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Reuters: Big oil’s rally run threatened by recession

Tue Jan 22, 2008 6:26pm EST 
By Michael Erman – Analysis

NEW YORK (Reuters) – The oil industry is expected to be one of the losers if fears of a U.S. recession become reality this year, as falling oil prices take the steam out of the sector’s four-year boom.

Worries of a recession sparked sell-offs in financial markets around the world this week, and the U.S. Federal Reserve slashed a key interest rate by three-quarters of a percentage point on Tuesday in order to quell those fears.

A recession could cut into energy usage and slow demand around the world, and would likely halt the upward march of oil prices, which briefly hit $100 a barrel earlier this month on tight supplies, geopolitical risks and the weak dollar.

“We thought that we had seen a peak in earnings a few quarters ago,” said Lewis Ropp, energy analyst with investment firm Barrow, Hanley, Mewhinney & Strauss Inc, because it seemed commodity prices were near their peak but the costs of producing oil and gas were still rising.

“We also had a situation where refining margins and upstream margins peaked simultaneously and you don’t often get that,” said Ropp. “From here we would expect that there would be some downward earnings revisions and probably the stocks will reflect those.”

Analysts and investors said big integrated oil companies like Exxon Mobil Corp (XOM.N: Quote, Profile, Research), Royal Dutch Shell (RDSa.L: Quote, Profile, Research), BP Plc (BP.L: Quote, Profile, Research) and Chevron Corp (CVX.N: Quote, Profile, Research) would be able to weather a recession better than independent oil companies, which focus on oil exploration and production, because those companies have more direct exposure to commodity prices.

Independent oil companies include Anadarko Petroleum Corp (APC.N: Quote, Profile, Research), Apache Corp (APA.N: Quote, Profile, Research) and Devon Energy (DVN.N: Quote, Profile, Research).

The diversified nature of the integrated companies, which have refining as well as exploration and production operations, plus international exposure, should help cushion the fall, these experts said.

Shares of oil companies have already taken a hit this year. The Chicago Board Options Exchange’s oil index .OIX, which tracks the biggest international oil majors and independent oil companies, is down more than 16 percent from its all-time high on January 3.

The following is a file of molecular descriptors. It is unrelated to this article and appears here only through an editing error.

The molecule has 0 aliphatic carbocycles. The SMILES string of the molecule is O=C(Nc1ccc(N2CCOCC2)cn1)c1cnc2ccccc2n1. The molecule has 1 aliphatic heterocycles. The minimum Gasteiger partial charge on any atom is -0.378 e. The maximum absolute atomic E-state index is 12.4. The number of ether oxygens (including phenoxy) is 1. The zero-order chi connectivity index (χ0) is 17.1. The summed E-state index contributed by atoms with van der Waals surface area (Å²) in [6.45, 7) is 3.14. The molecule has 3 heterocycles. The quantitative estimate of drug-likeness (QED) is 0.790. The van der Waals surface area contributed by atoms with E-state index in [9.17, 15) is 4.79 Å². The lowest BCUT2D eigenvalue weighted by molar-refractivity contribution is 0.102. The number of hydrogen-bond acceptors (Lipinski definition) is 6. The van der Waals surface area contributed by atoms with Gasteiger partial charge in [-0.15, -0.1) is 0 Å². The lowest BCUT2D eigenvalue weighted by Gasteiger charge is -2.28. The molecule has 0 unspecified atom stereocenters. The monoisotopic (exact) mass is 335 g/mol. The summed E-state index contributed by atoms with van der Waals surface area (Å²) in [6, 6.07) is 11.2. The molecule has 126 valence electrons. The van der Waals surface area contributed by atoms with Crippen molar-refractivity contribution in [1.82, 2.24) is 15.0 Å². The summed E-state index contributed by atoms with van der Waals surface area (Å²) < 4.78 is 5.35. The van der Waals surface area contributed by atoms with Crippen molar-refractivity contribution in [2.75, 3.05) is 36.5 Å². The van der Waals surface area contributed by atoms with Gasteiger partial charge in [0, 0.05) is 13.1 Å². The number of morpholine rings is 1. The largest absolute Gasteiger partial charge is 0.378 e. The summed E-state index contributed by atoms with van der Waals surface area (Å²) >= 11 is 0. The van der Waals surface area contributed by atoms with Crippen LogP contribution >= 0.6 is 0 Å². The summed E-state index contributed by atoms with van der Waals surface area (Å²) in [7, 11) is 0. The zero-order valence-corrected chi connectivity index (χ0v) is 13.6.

Crude oil prices have already retreated around 10 percent from peak levels, closing at a one month low of $89.85 a barrel on Tuesday.

Benchmark Co analyst Mark Gilman said the depth of oil’s drop in the event of a recession depends on how closely energy markets track fundamentals.

“Fundamentally there is every reason to believe that they are cyclical,” said Gilman. “Demand is directly proportional to the level of economic activity.”

But Gilman and others said recent crude oil prices have not always followed the fundamentals, so it is difficult to guess the size of a potential falloff.

“We frankly expected to see more of a correction in the second half of 2007 because of weaker demand,” said Barrow, Hanley’s Ropp. “I think there’s a certain amount of speculation and a certain amount of geopolitical risk premium that is slower to come out of the price.”

Even in the event of a recession, spending on exploration and production projects should stay robust, as long as oil prices stay above $60 a barrel, said Neill Morton, oil analyst at MF Global in London.

Morton said oil sands projects would be the first projects pared down if oil dropped sharply, because mining and processing the sands to make usable fuel is very expensive. They require oil prices of around $60 to be profitable, he said.

Gilman said the large share buyback programs that helped pump up the stocks’ values would be the first to go.

He said that oil majors’ capital spending programs often leave little room for companies to pare back spending as big projects require long lead times and steady investment.

“Excess cash flow is going to go down as a result of the weaker price environment and something has to give. I think its going to be share repurchases,” Gilman said.

(Additional reporting by Tom Bergin in London and Anna Driver in Houston; Editing by Tim Dobbyn)

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